By 1914, Bowling Green State Normal School had opened, and the rest is history. The university currently has an enrollment of 17,000, with just under 20 percent enrolled in the school of Education.
Before 1927, Bowling Green’s athletic teams were referred to as either the Normals or the Teachers. Then, in yet another example of journalists ruining everything, Ivan Lake (Bowling Green class of 1923 dontcha know!) then editor at the Sentinel Tribune, suggested naming the team the Falcons because it fit in the headline space. Seriously.
Bowling Green’s school colors are orange and brown, which are — not good! The story about how they got them? Even worse.
In 1914, Dr. L.L. Winslow, one of the members of the selection committee tasked with picking the school’s colors, was on a train to Toledo sitting behind a woman wearing a large hat adorned with orange and brown feathers. Winslow was such a fan, that he convinced the rest of the committee to choose orange and brown as the official colors. Seriously. You can’t make this stuff up.
The Falcons mascots are Freddie and Frieda, a couple of, get this, falcons. In keeping with other collegiate mascots, the identity of Freddie and Frieda is kept secret until a “beheading ceremony” (no, not that kind of beheading). After that, not only do their classmates know who they are, but so too does Wikipedia! That has to be the most well-kept mascot page on all of Wikipedia.
On the field, the Falcons have claimed one NCAA Title, 1984- Ice Hockey, when they defeated Minnesota-Duluth 5-4 in FOUR OVERTIMES (the longest game in NCAA Ice Hockey history).
FROM URBAN TO MIKE, WITH STOPS IN BETWEEN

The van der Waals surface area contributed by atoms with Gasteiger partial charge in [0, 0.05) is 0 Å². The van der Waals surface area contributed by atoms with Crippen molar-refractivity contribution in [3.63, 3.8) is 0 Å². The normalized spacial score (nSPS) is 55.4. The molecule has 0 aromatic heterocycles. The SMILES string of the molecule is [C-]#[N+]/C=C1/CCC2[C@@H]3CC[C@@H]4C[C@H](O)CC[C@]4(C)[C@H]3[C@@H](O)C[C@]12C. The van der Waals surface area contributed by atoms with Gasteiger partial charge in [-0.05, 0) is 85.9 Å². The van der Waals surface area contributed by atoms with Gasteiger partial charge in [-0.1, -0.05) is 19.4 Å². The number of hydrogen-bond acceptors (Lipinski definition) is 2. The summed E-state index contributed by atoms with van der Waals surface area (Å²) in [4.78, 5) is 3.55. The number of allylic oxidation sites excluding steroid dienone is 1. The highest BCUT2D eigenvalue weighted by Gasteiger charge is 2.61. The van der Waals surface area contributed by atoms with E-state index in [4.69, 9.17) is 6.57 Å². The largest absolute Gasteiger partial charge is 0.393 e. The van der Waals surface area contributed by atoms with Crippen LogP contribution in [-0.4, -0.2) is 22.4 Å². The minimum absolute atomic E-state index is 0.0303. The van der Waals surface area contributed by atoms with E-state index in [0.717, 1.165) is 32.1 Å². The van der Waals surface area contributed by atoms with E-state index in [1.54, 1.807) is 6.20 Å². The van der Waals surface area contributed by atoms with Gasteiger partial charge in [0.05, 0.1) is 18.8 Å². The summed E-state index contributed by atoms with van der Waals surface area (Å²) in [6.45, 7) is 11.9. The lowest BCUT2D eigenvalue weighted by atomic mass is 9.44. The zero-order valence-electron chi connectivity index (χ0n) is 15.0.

Urban Meyer took over the Falcons football program in 2001, lasting two years, in which he went 17-6, before taking over Utah. Meyer was replaced by Gregg Brandon, who lost the 2003 MAC Championship before knocking off Northwestern in the 2003 Motor City Bowl, the last time the Wildcats and Falcons met. Brandon reached the 2004 GMAC Bowl, but the bottom fell out after that, with Brandon getting the sack in 2008. Apparently, when you don’t have Urban Meyer’s players, you’re not as good!
Brandon was replaced by Dave Clawson, who took the Falcons to two bowl games, eventually being lured away by Wake Forest of the ACC. Clawson was replaced by Dino Babers, who led Bowling Green to the 2015 MAC Championship, before himself being lured away by Syracuse.
Which brings us to Mike Jinks! Jinks was hired from Texas Tech in 2016, leading Bowling Green to a 4-8 record in his first season in charge. Jinks’ Falcons are 0-2 in 2017, with a respectable loss to Michigan State and a, well, less than respectable loss to FCS South Dakota.
Look, Bowling Green is not good. Quarterback James Morgan is completing just 38.3% of his passes, and though the Falcons were picked third in the MAC East preseason poll, that 0-2 start has certainly soured things. Northwestern isn’t exactly world beaters either, but should comfortably defeat the Falcons on Saturday night, even if both Freddie and Frieda Falcon show up.